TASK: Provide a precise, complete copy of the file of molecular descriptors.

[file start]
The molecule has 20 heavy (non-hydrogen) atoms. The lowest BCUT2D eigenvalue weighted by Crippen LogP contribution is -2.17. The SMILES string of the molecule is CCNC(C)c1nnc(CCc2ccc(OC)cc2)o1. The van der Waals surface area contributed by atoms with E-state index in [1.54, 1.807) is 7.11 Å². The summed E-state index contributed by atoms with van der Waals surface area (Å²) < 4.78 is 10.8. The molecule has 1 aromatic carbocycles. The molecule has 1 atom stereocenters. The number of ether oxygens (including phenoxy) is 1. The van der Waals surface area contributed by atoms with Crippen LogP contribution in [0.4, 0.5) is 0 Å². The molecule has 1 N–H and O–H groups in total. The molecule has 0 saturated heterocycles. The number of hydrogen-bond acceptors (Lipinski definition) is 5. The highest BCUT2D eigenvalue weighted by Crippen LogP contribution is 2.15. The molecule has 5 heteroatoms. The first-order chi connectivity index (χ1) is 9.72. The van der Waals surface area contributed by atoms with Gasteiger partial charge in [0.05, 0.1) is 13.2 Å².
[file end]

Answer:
The molecule has 20 heavy (non-hydrogen) atoms. The lowest BCUT2D eigenvalue weighted by Crippen LogP contribution is -2.17. The SMILES string of the molecule is CCNC(C)c1nnc(CCc2ccc(OC)cc2)o1. The van der Waals surface area contributed by atoms with E-state index in [1.54, 1.807) is 7.11 Å². The summed E-state index contributed by atoms with van der Waals surface area (Å²) < 4.78 is 10.8. The molecule has 1 aromatic carbocycles. The molecule has 1 atom stereocenters. The number of ether oxygens (including phenoxy) is 1. The van der Waals surface area contributed by atoms with Crippen LogP contribution in [0.4, 0.5) is 0 Å². The molecule has 1 N–H and O–H groups in total. The molecule has 0 saturated heterocycles. The number of hydrogen-bond acceptors (Lipinski definition) is 5. The highest BCUT2D eigenvalue weighted by Crippen LogP contribution is 2.15. The molecule has 5 heteroatoms. The first-order chi connectivity index (χ1) is 9.72. The van der Waals surface area contributed by atoms with Gasteiger partial charge in [0.05, 0.1) is 13.2 Å².